Arabian horse : please share your personal experience. - Page 2 - The Horse Forum
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post #11 of 40 Old 09-28-2015, 12:27 AM
Join Date: Apr 2015
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I learned to ride on an arabian mare when I was about 11. No one told me (or my parents) arabians where hot. She wasn't in the slightest. She was sweet and smart and gentle. Now I'm buying one for my 10 year old daughter!
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post #12 of 40 Old 09-28-2015, 08:11 AM
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I'we known two: one was a good riding school horse, a bit sensitive but fine UNTIL another horse overtook him - he absolutely had to be first and he would launch himself into a very jumpy canter (I don't know how to explain it, very collected, head down, huge jumps). Very unpleasant, even experienced riders would get unseated easily. And no amount of training helped. Granted, as soon as the rider fell off, which was usually after two of those jumps, he would stop dead still and look sheepish. He just could not help himself when there was a competition going.

The other was a stubborn pig of a horse, lazy, bucked if asked for more and bucked at the crop, reared occasionally, kicked out at other horses, nipped in hand and in stable... He was as good as gold with begginers because they don't ask for much or for very experienced riders who would have to show a very firm, fair and knowledgable hand. Anything in between was a no-go. He was also a very good trail horse because he was fearless (I've never seen him spook at anything) and much more forward than in school. I suppose he wasn't a great match as a riding school horse but would have made a great trail riding horse for a happy hacker.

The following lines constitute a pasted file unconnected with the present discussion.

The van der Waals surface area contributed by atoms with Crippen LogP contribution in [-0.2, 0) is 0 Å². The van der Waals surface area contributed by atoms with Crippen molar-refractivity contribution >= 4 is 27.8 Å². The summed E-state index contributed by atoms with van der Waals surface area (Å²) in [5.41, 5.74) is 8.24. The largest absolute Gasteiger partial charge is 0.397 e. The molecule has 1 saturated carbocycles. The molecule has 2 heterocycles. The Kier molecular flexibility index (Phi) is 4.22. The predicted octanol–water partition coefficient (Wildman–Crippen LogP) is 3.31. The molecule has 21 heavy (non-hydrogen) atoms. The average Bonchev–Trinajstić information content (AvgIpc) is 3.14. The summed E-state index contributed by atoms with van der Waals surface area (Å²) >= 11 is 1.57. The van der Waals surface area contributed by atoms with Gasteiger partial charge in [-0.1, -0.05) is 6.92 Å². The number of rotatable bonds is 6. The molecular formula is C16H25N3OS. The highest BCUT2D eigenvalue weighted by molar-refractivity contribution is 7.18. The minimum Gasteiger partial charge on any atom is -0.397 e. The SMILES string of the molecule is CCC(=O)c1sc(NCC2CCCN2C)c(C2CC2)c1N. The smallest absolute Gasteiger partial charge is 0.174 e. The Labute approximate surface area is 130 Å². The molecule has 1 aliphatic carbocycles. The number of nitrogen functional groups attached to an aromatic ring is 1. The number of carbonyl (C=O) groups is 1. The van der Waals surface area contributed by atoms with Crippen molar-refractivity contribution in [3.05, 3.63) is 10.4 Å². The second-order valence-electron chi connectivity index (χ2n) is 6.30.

So, all in all, I think they are all different but I don't particularly enjoy them (I prefer uncomplicated horses)
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post #13 of 40 Old 09-28-2015, 08:22 AM
Green Broke
Join Date: May 2011
Location: Vidor, Texas
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Arabians? They are crazy......but only if you think loving, loyal, smart, athletic, etc qualities makes one crazy! I love them. My 16 yr old gelding is spooky (but very sweet and willing) while my 3 yr old is more like a dog (he follows my husband and "helps" him with chores around the barn and so far is learning well under saddle). The best is when I call them, they call back! You have bad apples in all breeds (mainly created by bad/ignorant owners), but if you get the chance to be around Arabs, take won't regret it!
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post #14 of 40 Old 09-28-2015, 09:38 AM
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I had Arabs and Arab/crosses growing up and most of my adult life.

It is true, that Arabs are smarter than we are and smart to their own undoing.

I laid my 29 yr old Arab to rest this past May. I rescued him when he was seven. His back injuries kept him from being a trail horse but he was the best children's lesson horse and playmate of any horse I have ever had in my pasture

He was a trickster and always testing me, in his own gentle way. He NEVER needed a hand raised to him or a riding crop taken to him but, he would "try me". I would just point my finger and half heartedly say "Streeeeeterrrrr, don't you do that". His eyes would light up with glee. Once he passed 25, his health started to fail, so I let him get away with a lot of tricks because he never crossed the line to where he needed severely corrected. I think he wanted to hear "Streeeeeeterrrr, don't you do that"

It takes a certain kind of heart and personality to own an Arab. The person considering one for the first time, needs to give their own self an HONEST appraisal. Some new horse owners should own an Arab, others should not.